The Seanad has agreed without a vote to suspend Senator Callely for 20 days without pay.
The suspension was recommended by the Seanad Members' Interests Committee that investigated some of Senator's travel-related expenses.
It found that he had misrepresented his normal place of residence for the purpose of claiming allowances.
Senator Callely has said he strenuously denies the finding of the report, and he said he is exploring his next options.
He said he dealt with the Committee in an open and honest way, and he said they do not seem to have given any credit to the evidence he provided.
When asked if he would be returning the €81,000 in expenses he claimed, Senator Callely refused to answer.
Senator Callely has twice been questioned by the Committee about travel and subsistence claims from a home in Kilcrohane, Co Cork, while he maintained a base in Dublin.
Yesterday's Committee hearing was marked by sharp exchanges between Senator Callely and his colleagues.
Senator Callely refused to be drawn on his suggestions that his personal circumstances were changing at the relevant time, insisting that his private life should remain private.
Perhaps the biggest surprise came when Senator Callely admitted he did not own the west Cork house at the centre of the affair but merely had 'a right of residence'.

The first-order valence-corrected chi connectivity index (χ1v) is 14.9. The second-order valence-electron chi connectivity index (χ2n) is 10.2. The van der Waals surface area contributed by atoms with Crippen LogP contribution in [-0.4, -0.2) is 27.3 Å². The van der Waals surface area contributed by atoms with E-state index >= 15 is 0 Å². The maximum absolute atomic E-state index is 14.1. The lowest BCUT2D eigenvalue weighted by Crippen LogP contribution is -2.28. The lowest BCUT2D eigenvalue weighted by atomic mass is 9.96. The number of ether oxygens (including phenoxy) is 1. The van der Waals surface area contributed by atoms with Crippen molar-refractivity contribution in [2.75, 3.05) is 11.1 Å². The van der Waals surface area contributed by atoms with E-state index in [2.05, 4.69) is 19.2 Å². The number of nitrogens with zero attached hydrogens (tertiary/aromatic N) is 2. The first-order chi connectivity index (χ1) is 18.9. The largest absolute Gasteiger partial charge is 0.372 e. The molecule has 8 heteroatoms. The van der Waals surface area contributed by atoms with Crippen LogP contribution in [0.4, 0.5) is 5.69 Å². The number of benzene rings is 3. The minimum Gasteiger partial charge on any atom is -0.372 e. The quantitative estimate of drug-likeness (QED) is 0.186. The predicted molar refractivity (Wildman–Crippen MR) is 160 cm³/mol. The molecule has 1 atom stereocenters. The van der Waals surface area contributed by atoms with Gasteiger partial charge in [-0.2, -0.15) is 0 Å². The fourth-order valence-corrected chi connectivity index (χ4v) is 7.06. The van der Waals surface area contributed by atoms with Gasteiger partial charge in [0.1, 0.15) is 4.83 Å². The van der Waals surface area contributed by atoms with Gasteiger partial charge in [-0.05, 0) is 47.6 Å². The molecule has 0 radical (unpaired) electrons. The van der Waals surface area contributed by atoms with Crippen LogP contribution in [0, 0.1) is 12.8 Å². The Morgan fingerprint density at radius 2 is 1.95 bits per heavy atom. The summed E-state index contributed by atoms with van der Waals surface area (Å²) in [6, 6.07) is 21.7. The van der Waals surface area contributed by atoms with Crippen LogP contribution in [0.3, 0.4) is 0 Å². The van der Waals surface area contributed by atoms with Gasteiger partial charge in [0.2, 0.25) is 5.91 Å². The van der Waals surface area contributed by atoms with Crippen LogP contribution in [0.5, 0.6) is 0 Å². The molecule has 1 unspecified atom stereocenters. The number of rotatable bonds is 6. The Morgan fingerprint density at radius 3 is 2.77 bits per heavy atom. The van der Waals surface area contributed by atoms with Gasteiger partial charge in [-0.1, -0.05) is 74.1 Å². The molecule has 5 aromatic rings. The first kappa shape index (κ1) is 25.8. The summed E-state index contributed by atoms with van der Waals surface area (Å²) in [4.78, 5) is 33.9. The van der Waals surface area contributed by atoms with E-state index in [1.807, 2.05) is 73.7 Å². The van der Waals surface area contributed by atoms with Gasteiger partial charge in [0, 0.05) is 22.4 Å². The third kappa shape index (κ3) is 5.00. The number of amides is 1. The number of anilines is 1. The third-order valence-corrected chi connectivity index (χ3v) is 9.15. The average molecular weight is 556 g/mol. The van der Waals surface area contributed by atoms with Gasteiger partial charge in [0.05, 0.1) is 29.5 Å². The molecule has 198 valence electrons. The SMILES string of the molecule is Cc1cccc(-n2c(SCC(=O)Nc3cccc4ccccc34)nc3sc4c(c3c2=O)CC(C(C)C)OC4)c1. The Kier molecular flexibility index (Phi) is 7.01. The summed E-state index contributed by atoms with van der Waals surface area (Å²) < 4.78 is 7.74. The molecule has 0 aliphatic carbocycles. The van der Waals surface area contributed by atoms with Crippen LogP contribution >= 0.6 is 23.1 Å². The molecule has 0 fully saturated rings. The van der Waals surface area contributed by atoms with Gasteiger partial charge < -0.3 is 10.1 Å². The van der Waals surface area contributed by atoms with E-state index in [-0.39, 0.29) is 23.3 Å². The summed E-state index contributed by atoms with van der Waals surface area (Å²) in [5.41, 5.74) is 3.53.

The Committee did not pursue this disclosure.
Senator Callely insisted he broke no rules, but Independent Senator Joe O'Toole warned that he was not facing the rules of evidence in a court of law and that the Committee only had to base its findings on reasonable grounds.
Details emerge on west Cork house
The house in Kilcrohane, Co Cork, at the centre of the controversy around Senator Callelly's expenses was transferred from joint ownership to sole ownership of his wife, Jennifer, in April of this year.
Documents from the Land Registry reveal that the transfer was registered on 12 April 2010.
Mr Callely surprised the Seanad Members Interests Committee yesterday when he said that even though he claimed the Cork house as his principal residence, he did not own it.
He added that he had a legal right to live there.
Other documents show that the family home on St Lawence Road in the Dublin suburb of Clontarf remains in the couple's joint ownership.